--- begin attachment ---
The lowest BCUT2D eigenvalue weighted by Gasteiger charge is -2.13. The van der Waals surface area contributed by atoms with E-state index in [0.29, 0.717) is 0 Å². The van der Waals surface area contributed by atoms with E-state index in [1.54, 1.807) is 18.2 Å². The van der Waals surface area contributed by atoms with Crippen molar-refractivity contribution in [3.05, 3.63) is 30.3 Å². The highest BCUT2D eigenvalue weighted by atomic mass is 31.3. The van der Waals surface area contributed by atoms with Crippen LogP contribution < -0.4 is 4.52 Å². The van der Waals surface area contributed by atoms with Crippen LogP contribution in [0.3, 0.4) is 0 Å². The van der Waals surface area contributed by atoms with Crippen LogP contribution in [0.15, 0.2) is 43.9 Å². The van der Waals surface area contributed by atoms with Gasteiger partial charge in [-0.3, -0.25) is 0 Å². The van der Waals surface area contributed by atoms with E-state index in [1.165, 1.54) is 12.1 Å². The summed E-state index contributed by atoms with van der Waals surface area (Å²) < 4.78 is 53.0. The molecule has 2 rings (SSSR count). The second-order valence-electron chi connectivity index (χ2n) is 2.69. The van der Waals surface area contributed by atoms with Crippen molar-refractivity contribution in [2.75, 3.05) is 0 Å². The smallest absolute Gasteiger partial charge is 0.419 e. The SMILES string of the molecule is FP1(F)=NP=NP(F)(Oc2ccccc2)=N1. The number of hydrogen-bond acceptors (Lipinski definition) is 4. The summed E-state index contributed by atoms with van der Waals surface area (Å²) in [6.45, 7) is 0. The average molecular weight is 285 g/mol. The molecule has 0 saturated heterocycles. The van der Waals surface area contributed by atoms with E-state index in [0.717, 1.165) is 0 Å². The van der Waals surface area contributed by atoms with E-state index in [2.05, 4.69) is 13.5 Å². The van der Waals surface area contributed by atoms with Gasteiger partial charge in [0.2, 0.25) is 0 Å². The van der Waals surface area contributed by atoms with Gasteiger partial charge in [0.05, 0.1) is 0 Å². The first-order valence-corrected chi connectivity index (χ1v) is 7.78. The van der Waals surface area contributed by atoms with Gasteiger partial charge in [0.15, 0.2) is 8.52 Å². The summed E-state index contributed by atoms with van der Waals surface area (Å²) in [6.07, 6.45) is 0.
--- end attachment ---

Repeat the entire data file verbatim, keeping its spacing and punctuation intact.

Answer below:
The lowest BCUT2D eigenvalue weighted by Gasteiger charge is -2.13. The van der Waals surface area contributed by atoms with E-state index in [0.29, 0.717) is 0 Å². The van der Waals surface area contributed by atoms with E-state index in [1.54, 1.807) is 18.2 Å². The van der Waals surface area contributed by atoms with Crippen molar-refractivity contribution in [3.05, 3.63) is 30.3 Å². The highest BCUT2D eigenvalue weighted by atomic mass is 31.3. The van der Waals surface area contributed by atoms with Crippen LogP contribution < -0.4 is 4.52 Å². The van der Waals surface area contributed by atoms with Crippen LogP contribution in [0.3, 0.4) is 0 Å². The van der Waals surface area contributed by atoms with Crippen LogP contribution in [0.15, 0.2) is 43.9 Å². The van der Waals surface area contributed by atoms with Gasteiger partial charge in [-0.3, -0.25) is 0 Å². The van der Waals surface area contributed by atoms with E-state index in [1.165, 1.54) is 12.1 Å². The summed E-state index contributed by atoms with van der Waals surface area (Å²) < 4.78 is 53.0. The molecule has 2 rings (SSSR count). The second-order valence-electron chi connectivity index (χ2n) is 2.69. The van der Waals surface area contributed by atoms with Crippen molar-refractivity contribution in [2.75, 3.05) is 0 Å². The smallest absolute Gasteiger partial charge is 0.419 e. The SMILES string of the molecule is FP1(F)=NP=NP(F)(Oc2ccccc2)=N1. The number of hydrogen-bond acceptors (Lipinski definition) is 4. The summed E-state index contributed by atoms with van der Waals surface area (Å²) in [6.45, 7) is 0. The average molecular weight is 285 g/mol. The molecule has 0 saturated heterocycles. The van der Waals surface area contributed by atoms with E-state index in [0.717, 1.165) is 0 Å². The van der Waals surface area contributed by atoms with E-state index in [2.05, 4.69) is 13.5 Å². The van der Waals surface area contributed by atoms with Gasteiger partial charge in [0.2, 0.25) is 0 Å². The van der Waals surface area contributed by atoms with Gasteiger partial charge in [0.05, 0.1) is 0 Å². The first-order valence-corrected chi connectivity index (χ1v) is 7.78. The van der Waals surface area contributed by atoms with Gasteiger partial charge in [0.15, 0.2) is 8.52 Å². The summed E-state index contributed by atoms with van der Waals surface area (Å²) in [6.07, 6.45) is 0.